6 Places to Find Online Math Lessons for Your Flipped Classroom

    In this post, we will discuss six places to find online math lessons for your flipped classroom. Each of the resources have their pros and cons, but best of all, they are all FREE!

    Looking for a quick guide to flipping your classroom? Check out the basics to flipping here!

    1. Khan Academy

    Grades: K thru College
    My personal favorite, Khan Academy, is a non-profit organization that has informational videos on just about any topic. Their videos range from K thru college levels. The voice of the videos is that of Sal Khan, the founder of Khan Academy. He takes a very casual approach and isn’t afraid to make mistakes, back up, and fix them. I really like this approach because it gets into the mind of the viewer, allowing them to hear the thought process out loud. The one con of these videos is that they are not really visually appealing. If you have learners that need the extra engagement through graphics and sound effects, these videos might not be for you. To give it a try, click here.

    2. YouTube

    Grades: K thru College
    YouTube is another great resource to utilize for finding online math lessons. The benefit of YouTube is that practically anyone is able to create a math lesson and upload it to the internet. The downside is also that practically anyone can create a video and upload it to the internet. If you choose to browse math lessons on YouTube, be sure to watch the video the entire way through. After awhile, you may find educators that are trustworthy enough that you subscribe to their channel. I would also note that not all schools allow the viewing of YouTube videos on in school. If this is the case, talk to your tech department about gaining access. To get started, you can click here!

    3. TeacherTube

    Grades: Mainly Middle/High School
    TeacherTube is another video hosting site created by a veteran teacher. While anyone can create and upload a video, they have a strategic rating system in place that other teachers are encouraged to use. If a video is found inaccurate, it may be flagged and taken down which has helped to keep the integrity of the site. Their archive of math lessons is small compared to YouTube, but it is worth bookmarking so you can check back as videos are uploaded regularly. You can check it out by clicking here.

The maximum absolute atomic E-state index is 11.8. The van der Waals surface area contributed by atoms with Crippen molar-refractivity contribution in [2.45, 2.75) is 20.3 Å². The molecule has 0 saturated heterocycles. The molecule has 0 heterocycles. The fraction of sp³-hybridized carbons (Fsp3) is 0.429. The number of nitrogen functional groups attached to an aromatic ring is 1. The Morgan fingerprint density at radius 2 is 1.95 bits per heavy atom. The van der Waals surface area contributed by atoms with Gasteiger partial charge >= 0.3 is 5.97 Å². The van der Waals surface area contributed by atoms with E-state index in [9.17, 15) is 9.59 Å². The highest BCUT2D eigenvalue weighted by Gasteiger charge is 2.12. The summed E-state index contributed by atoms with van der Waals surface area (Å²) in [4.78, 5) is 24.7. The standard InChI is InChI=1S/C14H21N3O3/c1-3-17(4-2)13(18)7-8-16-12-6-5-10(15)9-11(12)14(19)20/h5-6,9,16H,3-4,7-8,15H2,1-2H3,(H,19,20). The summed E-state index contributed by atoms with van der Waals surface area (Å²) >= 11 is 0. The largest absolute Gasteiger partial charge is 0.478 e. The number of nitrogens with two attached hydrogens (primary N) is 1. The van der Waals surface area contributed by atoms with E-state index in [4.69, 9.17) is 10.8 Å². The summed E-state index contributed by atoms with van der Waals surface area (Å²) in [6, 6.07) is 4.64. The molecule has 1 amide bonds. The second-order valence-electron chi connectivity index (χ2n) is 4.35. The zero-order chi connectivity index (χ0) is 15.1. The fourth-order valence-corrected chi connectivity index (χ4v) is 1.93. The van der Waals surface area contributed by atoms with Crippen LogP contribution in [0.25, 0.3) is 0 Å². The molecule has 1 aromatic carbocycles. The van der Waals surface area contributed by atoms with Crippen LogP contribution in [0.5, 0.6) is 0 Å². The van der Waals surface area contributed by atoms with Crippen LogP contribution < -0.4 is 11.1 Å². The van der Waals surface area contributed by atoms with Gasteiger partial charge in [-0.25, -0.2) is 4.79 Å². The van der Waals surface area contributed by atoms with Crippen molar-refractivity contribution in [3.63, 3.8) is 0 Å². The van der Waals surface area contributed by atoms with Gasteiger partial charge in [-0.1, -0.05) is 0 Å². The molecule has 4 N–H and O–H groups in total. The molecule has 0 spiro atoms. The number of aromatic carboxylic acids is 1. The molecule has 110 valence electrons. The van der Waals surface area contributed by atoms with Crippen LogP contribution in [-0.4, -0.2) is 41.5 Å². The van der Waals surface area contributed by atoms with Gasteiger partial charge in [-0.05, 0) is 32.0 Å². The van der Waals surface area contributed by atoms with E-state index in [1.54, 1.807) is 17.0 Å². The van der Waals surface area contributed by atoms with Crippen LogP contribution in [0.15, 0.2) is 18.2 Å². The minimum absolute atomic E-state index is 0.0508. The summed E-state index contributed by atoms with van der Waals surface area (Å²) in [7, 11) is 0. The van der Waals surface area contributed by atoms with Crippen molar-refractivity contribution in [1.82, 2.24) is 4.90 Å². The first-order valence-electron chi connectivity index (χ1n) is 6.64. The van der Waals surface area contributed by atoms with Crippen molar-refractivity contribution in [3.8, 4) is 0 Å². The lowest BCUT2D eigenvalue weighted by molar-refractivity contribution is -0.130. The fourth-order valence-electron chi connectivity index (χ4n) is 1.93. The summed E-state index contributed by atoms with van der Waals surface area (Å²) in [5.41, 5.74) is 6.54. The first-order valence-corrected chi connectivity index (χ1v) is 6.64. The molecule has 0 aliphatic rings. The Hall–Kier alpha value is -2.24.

4. TedEd

    Grades: Mainly Middle/High School
    TedEd has so many intriguing videos for you and your students. A quick search shows videos ranging from “Can You Solve the Giant Iron Riddle?” to “Why Can’t you Divide by Zero?” These may not be right for your main lesson, but be sure to visit this site if you’re looking for a good hook or want to problem solve on a rainy day!

    5. slideshare

    Grades: K thru College
    Slideshare is a hosting website in which users are able to upload content as presentations, infographics, documents or videos. I have found this to be the least user friendly but there is still so much content on the website that it is worth a quick search. There is no “math” category – your best bet is to just do a quick search on the topic you are looking for and see if anything catches your eye. Go ahead and take a look here.

    6. Taylor J’s Math Materials

    Grades: 7 and 8
    Yes, this is my very own collection of videos. As I write this article, I am four units into my 8th grade curriculum. You can find a list of all videos here. My goal is to give clear and concise math tutorials on very specific objectives. I use real-life hooks and graphics when applicable. If you teach 8th grade, it is definitely worth a look!

    Do you have any suggestions on some great math videos? Tell us below!

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